Monday 11 October 2021 at 10:06pm

Working from home wellbeing – rising to the challenge of hybrid work

Dr Minha Rajput-Ray is a conventionally trained doctor with 20 years’ experience as a Registered Osteopath & Naturopath. Her unique combination of knowledge and skill bridges conventional medicine with holistic modalities. She provides innovative solutions for pain, chronic disease and work health. Her practice guides patients, families and carers from injury and illness to sustainable wellness.

Here, she offers her tips on successfully planning working from home wellbeing for your employees…


Many employers – multinational, medium sized and small businesses, have offered a hybrid working arrangement to their workforce as COVID restrictions have lifted. PWC has allowed 40,000 of its US-based workforce to continue working entirely remotely.

As a holistic medical practitioner, I support companies prioritise working from home wellbeing as part of their hybrid work strategy. This is essential to mitigate common pitfalls for ill health with ‘knock on effects’ on employee capital, productivity and organisational return on investment.


My tips:

Create sustainable practices to support working from home wellbeing

  • Outline what support and assistance you will provide via a mutual agreement and ideally within the employment contract. For example, purchasing furniture or ergonomic aids, providing a wellbeing schedule of activities, or funding to upsize housing.
  • Be clear about what responsibilities you expect employees to take for their own wellbeing at home. Ensure that those are being communicated empathetically via management.
  • Decide what your policy will be on informal socialising. The aim should be ensuring parity between in-office and remote workers, rather than lack of visibility for remote workers and an increase in informal career opportunities for in-office staff.

Assess, educate and support employees to develop good working from home wellbeing practices

  • Work out the challenges your employees are facing – zero hours contracts/entry level employees will have different challenges to senior managers; call centre staff will have a different experience to a web developer. Encouraging openness about other employment or gig economy commitments, domestic pressures, home working set up, etc will enable you to support each employee as required.
  • Desk assessments can be conducted virtually to risk assess for musculoskeletal factors. Although this was important during the pandemic, it is even more critical now remote working is the long-term norm for many people.
  • Providing equipment to ensure wellbeing at home. At a minimum, this should be ergonomic furniture and computer equipment, but you might take it further. Employee perks could include active opportunities to encourage wellness, rather than mitigating the potential negative impacts.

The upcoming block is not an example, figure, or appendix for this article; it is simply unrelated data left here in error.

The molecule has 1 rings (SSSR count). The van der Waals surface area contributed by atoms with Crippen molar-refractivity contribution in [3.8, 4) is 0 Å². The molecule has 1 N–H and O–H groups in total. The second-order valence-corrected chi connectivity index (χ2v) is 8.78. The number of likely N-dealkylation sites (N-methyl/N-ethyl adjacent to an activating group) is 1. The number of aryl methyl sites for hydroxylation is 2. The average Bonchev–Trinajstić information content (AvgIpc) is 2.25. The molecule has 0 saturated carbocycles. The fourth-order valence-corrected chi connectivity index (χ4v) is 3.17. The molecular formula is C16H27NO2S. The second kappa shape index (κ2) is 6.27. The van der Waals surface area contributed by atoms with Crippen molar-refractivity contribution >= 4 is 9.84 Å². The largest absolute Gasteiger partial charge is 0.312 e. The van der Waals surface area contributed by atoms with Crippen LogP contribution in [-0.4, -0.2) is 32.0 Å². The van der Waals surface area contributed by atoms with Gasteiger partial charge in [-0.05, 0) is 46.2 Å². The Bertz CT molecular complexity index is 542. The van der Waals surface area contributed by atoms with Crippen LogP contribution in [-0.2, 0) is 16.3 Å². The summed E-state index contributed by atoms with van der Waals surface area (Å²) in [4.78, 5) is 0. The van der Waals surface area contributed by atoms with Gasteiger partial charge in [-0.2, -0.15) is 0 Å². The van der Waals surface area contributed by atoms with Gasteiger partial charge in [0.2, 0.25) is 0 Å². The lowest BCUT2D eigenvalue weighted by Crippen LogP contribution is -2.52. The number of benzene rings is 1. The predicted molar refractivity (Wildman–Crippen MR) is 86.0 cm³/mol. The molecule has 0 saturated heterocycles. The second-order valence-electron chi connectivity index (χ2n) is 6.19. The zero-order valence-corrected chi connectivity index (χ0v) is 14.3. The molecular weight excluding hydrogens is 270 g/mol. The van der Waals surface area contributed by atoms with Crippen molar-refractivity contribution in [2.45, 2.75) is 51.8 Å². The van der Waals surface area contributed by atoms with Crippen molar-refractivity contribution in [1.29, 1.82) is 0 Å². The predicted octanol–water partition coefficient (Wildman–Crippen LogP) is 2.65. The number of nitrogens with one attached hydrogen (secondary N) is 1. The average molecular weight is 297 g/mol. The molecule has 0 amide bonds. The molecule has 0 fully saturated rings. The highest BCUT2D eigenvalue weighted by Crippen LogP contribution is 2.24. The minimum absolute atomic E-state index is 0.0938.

• Provide eye health information to every employee: hybrid, remote or in-office. The impact of screen use on eye health has been well documented since COVID began, with more than 1 in 3 people reporting deterioration in their eyesight during the pandemic.

Establish a strong system of regular manager and peer check-ins

  • Provide all managers with training in how to tackle challenging topics with their team members. Key areas, such as supporting mental health, awareness of suicide prevention, and an understanding of how to facilitate discussions around domestic abuse should all be part of this training, enabling managers to support their teams with compassion and empathy.
  • The effects of poor sleep, substance misuse, or indeed COVID or similar viral illnesses impair decision-making abilities. Because they’re working alone, remote workers are more likely to continuing to work whilst below par. A robust check-in system for fitness to work can help to ensure that employees aren’t working when it’s detrimental to their health or the company’s reputation.
  • One of the main benefits of work from home has been better mental health for many people. However, not everyone’s experience is the same. Loneliness and isolation in particular have been a negative mental health impact for many. The key here is that there is no ‘one size fits all’ approach to mental health for remote workers, just as there can’t be for full time office staff. It is essential to encourage open, honest and empathetic dialogue on a regular basis, backed up by robust manager training.
  • Provide regular opportunities to check in with managers, peers and the wider company. This gives touch points for visibility around the quality of your work, concerns of all kinds to be raised, and collaboration to happen across the business. The pandemic has provided a real opportunity to level the playing field.

Consider everyone as on a case by case basis

  • As a holistic medical practitioner, I would emphasise this! The best way to foster good wellbeing at home is by seeing employees from a human perspective. People do have lives outside of work: fears, worries and conditions that impact how they show up on a day to day basis.
  • You can do this through educating managers to embrace a variety of working styles amongst their teams – introvert, extrovert, etc.
  • Ensure you consider the challenges in people’s personal lives. This could be domestic violence, their wider family context, lingering concerns they may have after the COVID lockdowns. Those shielding or living with someone else extremely clinically vulnerable continue to be anxious. Consider the impact on physical and mental wellbeing, as well as on their performance at work.

Your organisation’s approach to considering the individual needs of employees can make a tangible difference!

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